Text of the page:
Immunotherapy and radiation therapy may have a synergistic effect on one another. For people with malignant mesothelioma, this is a source of hope.

Two new clinical trials are testing mesothelioma immunotherapy and radiation therapy together. Both were introduced on the U.S. National Library of Medicine clinical trials website within the last six weeks, so neither is recruiting patients as of yet.

Both should be popular among people with unresectable malignant pleural mesothelioma.

The first is at Memorial Sloan Kettering Cancer Center in New York City. It pairs intensity-modulated pleural radiation therapy with Keytruda, the brand name for the immunotherapy drug pembrolizumab.

The second is at the Mayo Clinic in Rochester, Minnesota. It tests stereotactic body radiation therapy with multiple immune checkpoint inhibitors.

If you’re interested in treating your mesothelioma with immunotherapy and radiation therapy, contact our registered nurse Karen Ritter. She can put you in touch with those running these clinical trials or another study. Email her at karen@mesotheliomaguide.com.

 

Memorial Sloan Kettering Cancer Center Trial: Keytruda With Radiation Therapy

The study at Memorial Sloan Kettering Cancer Center will enroll 24 patients. They must have an unresectable (no surgery possible) case of malignant pleural mesothelioma. Patients who had radiotherapy or immunotherapy previously cannot join the trial.

Intensity‑modulated pleural radiation therapy (IMPRINT) is a type of radiation therapy. It attempts to avoid healthy tissue and focus solely on damaged cancerous cells in the pleura and near the lungs.

Keytruda is a popular immunotherapy drug. It was approved by the U.S. Food and Drug Administration (FDA) for a small subset of people with malignant pleural mesothelioma.

Doctors will analyze for a maximum tolerable dose of radiation therapy. There’s a starting dose, which can increase up to two times. Each patient will receive five fractions of each dose, with the treatment lasting up to six months. The dose will stop increasing when a patient experiences grade 2 or higher pneumonitis (lung scarring).

Along with radiation therapy, patients will receive a fixed dose of 200mg of Keytruda intravenously every three weeks.

 

Mayo Clinic Trial: Stereotactic Radiation With Immunotherapy Drugs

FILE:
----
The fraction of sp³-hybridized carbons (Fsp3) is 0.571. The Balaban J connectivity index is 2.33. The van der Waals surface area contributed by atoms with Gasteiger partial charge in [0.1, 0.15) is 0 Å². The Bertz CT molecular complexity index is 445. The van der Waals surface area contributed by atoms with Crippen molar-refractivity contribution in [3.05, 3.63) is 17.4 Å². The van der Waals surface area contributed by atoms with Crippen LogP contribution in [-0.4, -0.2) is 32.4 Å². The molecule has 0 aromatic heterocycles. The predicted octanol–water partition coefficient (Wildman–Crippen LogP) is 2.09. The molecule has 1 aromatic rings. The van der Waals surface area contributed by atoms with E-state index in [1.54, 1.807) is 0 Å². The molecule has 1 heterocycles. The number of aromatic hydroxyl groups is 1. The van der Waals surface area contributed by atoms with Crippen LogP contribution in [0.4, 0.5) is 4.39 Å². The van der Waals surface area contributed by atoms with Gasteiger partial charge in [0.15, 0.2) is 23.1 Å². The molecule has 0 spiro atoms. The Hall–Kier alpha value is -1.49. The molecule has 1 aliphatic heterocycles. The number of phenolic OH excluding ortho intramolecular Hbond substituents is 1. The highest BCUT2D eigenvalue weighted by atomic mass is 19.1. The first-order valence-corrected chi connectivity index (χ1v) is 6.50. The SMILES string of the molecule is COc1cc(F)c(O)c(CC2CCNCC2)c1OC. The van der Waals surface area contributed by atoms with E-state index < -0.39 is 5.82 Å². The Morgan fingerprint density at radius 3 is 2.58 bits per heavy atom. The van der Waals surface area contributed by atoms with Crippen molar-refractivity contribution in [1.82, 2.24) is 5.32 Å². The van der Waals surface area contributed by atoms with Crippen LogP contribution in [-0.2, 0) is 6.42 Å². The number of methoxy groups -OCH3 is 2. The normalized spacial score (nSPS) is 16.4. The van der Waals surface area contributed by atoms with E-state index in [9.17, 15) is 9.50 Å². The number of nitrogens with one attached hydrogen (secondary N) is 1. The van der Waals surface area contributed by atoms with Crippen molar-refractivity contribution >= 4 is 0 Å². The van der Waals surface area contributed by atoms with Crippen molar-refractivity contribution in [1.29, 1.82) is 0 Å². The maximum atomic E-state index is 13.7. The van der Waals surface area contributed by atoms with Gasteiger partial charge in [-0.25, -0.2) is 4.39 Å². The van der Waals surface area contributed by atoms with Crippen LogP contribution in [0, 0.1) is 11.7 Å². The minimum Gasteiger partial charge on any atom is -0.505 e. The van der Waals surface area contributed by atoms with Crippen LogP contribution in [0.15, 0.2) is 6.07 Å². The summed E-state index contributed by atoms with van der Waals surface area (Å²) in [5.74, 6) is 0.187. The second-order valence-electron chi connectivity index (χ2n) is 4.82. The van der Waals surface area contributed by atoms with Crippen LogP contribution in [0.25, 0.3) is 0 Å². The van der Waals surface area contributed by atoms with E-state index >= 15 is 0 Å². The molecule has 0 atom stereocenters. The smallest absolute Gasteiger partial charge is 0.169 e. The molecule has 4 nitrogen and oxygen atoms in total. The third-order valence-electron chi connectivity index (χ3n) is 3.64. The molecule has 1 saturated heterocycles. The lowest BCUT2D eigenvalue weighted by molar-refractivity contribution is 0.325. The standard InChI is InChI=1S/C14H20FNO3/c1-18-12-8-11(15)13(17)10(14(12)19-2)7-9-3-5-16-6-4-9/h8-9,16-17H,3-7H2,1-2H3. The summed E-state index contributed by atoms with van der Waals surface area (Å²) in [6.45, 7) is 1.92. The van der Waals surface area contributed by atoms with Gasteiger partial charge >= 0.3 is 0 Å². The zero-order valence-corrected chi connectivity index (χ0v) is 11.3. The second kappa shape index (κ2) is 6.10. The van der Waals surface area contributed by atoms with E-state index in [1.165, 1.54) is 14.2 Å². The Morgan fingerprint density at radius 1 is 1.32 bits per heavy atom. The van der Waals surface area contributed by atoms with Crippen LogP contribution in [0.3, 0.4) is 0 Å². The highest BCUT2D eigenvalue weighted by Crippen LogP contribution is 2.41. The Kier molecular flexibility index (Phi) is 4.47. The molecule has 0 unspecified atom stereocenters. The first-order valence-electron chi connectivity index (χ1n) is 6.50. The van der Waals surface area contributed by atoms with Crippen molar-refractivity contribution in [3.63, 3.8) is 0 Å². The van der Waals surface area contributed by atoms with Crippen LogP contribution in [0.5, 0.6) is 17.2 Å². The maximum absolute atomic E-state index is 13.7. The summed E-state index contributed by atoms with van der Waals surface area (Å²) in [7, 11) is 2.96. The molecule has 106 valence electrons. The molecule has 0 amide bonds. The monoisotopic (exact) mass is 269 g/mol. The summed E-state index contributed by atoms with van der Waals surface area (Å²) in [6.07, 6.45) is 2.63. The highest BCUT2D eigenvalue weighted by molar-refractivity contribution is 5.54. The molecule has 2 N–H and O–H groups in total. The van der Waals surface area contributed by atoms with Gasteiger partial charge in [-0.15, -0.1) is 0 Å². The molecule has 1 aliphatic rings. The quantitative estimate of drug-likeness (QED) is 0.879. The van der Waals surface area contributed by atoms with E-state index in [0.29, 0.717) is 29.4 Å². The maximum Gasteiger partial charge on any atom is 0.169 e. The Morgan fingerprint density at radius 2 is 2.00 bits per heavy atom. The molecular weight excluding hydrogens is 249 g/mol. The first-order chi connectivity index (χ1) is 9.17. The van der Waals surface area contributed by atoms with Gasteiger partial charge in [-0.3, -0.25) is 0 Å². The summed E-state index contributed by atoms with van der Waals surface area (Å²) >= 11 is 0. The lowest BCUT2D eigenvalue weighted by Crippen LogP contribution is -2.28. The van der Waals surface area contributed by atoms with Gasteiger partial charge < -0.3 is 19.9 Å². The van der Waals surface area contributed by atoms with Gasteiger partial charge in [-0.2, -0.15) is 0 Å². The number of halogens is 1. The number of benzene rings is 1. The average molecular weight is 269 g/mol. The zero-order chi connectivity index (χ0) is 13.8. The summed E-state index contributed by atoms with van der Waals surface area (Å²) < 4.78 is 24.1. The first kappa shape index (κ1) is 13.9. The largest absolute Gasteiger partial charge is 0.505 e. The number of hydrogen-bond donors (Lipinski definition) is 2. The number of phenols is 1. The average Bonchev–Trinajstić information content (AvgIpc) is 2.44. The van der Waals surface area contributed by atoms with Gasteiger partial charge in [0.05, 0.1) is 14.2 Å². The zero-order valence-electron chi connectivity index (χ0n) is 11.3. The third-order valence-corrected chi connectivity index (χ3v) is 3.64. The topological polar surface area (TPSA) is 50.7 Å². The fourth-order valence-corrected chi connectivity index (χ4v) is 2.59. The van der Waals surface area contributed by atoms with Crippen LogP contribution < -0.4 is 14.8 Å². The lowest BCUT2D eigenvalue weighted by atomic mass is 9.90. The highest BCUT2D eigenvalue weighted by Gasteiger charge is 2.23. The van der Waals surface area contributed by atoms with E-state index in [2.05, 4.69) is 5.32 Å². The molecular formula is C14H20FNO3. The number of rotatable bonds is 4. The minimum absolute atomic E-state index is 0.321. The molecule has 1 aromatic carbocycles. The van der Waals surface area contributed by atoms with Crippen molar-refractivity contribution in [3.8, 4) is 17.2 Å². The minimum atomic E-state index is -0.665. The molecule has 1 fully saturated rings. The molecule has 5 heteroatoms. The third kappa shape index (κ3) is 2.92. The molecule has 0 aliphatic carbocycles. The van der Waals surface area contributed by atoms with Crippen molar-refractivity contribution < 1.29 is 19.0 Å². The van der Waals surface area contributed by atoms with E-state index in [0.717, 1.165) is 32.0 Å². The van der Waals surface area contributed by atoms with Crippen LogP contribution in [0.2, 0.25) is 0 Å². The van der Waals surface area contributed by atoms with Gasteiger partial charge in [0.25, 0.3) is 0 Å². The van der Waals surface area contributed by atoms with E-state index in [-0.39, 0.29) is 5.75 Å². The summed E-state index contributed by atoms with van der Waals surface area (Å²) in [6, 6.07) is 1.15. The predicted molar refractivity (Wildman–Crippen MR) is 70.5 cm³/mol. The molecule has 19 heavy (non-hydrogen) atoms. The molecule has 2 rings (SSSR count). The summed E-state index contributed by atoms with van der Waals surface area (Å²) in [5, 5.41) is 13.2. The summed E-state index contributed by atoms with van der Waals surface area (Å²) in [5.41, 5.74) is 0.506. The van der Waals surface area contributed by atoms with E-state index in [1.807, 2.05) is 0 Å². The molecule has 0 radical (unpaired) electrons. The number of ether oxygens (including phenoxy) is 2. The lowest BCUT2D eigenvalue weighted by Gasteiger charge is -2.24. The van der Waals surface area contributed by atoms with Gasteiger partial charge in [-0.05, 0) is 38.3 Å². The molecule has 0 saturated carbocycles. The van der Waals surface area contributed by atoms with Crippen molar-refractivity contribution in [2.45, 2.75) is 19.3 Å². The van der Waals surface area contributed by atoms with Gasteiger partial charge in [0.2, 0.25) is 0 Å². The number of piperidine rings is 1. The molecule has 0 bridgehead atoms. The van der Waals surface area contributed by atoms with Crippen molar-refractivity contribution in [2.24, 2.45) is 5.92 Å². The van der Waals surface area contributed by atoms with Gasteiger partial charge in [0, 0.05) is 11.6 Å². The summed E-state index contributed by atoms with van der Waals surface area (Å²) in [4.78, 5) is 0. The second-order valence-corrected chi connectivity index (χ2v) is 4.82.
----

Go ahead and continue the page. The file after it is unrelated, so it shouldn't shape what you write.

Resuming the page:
The study at Mayo Clinic has room for 20 participants with malignant pleural mesothelioma. The primary focuses will be overall survival, quality of life assessment and T‑cell receptor analysis.

The last focus is linked to a type of immunotherapy drugs called immune checkpoint inhibitors. These drugs “take the brakes off” of T‑cells, which are the immune system’s front‑line defenders. Mesothelioma cells hit the T‑cells brakes with the PD‑L1 and B7 proteins. Immune checkpoint inhibitors like Opdivo (nivolumab) and Yervoy (ipilimumab) block these proteins.

The FDA approved Opdivo and Yervoy for mesothelioma in October 2020. They’re approved for unresectable cases of pleural mesothelioma.

Stereotactic body radiation is a unique type of radiation therapy. It requires special patient positioning to deliver precise radiation beams at a tumor. The dose of radiation is split into several smaller doses over a few days.

Stereotactic radiation is used for brain tumors due to the hyper‑focused delivery. It may benefit patients with pleural mesothelioma since it can avoid damage to lung tissue.

In the Mayo Clinic study, patients will receive 3‑5 fractions of stereotactic radiation each day. The medical oncologist overseeing treatment will determine the specific drugs and dosage of immunotherapy for the patient.

This isn’t the first trial to test stereotactic radiation therapy with immunotherapy for malignant mesothelioma. A trial at Memorial Sloan Kettering Cancer Center pairs stereotactic radiation with avelumab, another checkpoint inhibitor. The study opened in 2018 and is ongoing.

“It is thought that radiation treatment may create a form of ‘vaccine’ against cancer inside the body and immunotherapy may improve this effect,” the Memorial Sloan Kettering study description reads. “The combination of radiation treatment and immunotherapy may be more effective against cancer than either radiation or immunotherapy alone.”

    Sources & Author

Devin Goldan image

About the Writer, Devin Golden

Devin Golden is the content writer for Mesothelioma Guide. He produces mesothelioma-related content on various mediums, including the Mesothelioma Guide website and social media channels. Devin's objective is to translate complex information regarding mesothelioma into informative, easily absorbable content to help patients and their loved ones.

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    Sources & Author

Picture of Devin Golden

About the Writer, Devin Golden

Devin Golden is the content writer for Mesothelioma Guide. He produces mesothelioma-related content on various mediums, including the Mesothelioma Guide website and social media channels. Devin's objective is to translate complex information regarding mesothelioma into informative, easily absorbable content to help patients and their loved ones.